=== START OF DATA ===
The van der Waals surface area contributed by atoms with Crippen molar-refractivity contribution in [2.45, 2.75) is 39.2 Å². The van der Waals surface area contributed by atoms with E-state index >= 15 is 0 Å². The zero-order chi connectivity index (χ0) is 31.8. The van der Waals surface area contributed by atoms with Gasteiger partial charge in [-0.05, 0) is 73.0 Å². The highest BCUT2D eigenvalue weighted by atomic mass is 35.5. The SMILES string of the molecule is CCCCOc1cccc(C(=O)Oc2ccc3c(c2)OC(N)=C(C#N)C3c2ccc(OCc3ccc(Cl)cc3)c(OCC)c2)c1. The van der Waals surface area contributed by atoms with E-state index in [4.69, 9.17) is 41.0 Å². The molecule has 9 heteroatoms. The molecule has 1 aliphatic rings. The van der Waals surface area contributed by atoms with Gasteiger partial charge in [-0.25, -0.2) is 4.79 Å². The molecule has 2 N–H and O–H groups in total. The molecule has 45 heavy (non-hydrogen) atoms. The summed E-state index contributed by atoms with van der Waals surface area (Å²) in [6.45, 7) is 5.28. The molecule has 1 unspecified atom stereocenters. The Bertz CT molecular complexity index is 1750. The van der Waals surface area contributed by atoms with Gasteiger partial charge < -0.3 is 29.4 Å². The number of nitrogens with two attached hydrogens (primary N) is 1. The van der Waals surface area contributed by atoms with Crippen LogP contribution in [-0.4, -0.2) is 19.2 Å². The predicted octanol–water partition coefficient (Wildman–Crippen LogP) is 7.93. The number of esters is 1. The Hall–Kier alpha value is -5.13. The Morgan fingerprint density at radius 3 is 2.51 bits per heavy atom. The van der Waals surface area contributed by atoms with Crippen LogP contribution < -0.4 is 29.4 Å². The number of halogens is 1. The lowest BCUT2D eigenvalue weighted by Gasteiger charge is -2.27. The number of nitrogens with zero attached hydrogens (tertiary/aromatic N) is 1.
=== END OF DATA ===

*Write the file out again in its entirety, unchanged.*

The van der Waals surface area contributed by atoms with Crippen molar-refractivity contribution in [2.45, 2.75) is 39.2 Å². The van der Waals surface area contributed by atoms with E-state index >= 15 is 0 Å². The zero-order chi connectivity index (χ0) is 31.8. The van der Waals surface area contributed by atoms with Gasteiger partial charge in [-0.05, 0) is 73.0 Å². The highest BCUT2D eigenvalue weighted by atomic mass is 35.5. The SMILES string of the molecule is CCCCOc1cccc(C(=O)Oc2ccc3c(c2)OC(N)=C(C#N)C3c2ccc(OCc3ccc(Cl)cc3)c(OCC)c2)c1. The van der Waals surface area contributed by atoms with E-state index in [4.69, 9.17) is 41.0 Å². The molecule has 9 heteroatoms. The molecule has 1 aliphatic rings. The van der Waals surface area contributed by atoms with Gasteiger partial charge in [-0.25, -0.2) is 4.79 Å². The molecule has 2 N–H and O–H groups in total. The molecule has 45 heavy (non-hydrogen) atoms. The summed E-state index contributed by atoms with van der Waals surface area (Å²) in [6.45, 7) is 5.28. The molecule has 1 unspecified atom stereocenters. The Bertz CT molecular complexity index is 1750. The van der Waals surface area contributed by atoms with Gasteiger partial charge < -0.3 is 29.4 Å². The number of nitrogens with two attached hydrogens (primary N) is 1. The van der Waals surface area contributed by atoms with Crippen LogP contribution in [-0.4, -0.2) is 19.2 Å². The predicted octanol–water partition coefficient (Wildman–Crippen LogP) is 7.93. The number of esters is 1. The Hall–Kier alpha value is -5.13. The Morgan fingerprint density at radius 3 is 2.51 bits per heavy atom. The van der Waals surface area contributed by atoms with Crippen LogP contribution < -0.4 is 29.4 Å². The number of halogens is 1. The lowest BCUT2D eigenvalue weighted by Gasteiger charge is -2.27. The number of nitrogens with zero attached hydrogens (tertiary/aromatic N) is 1.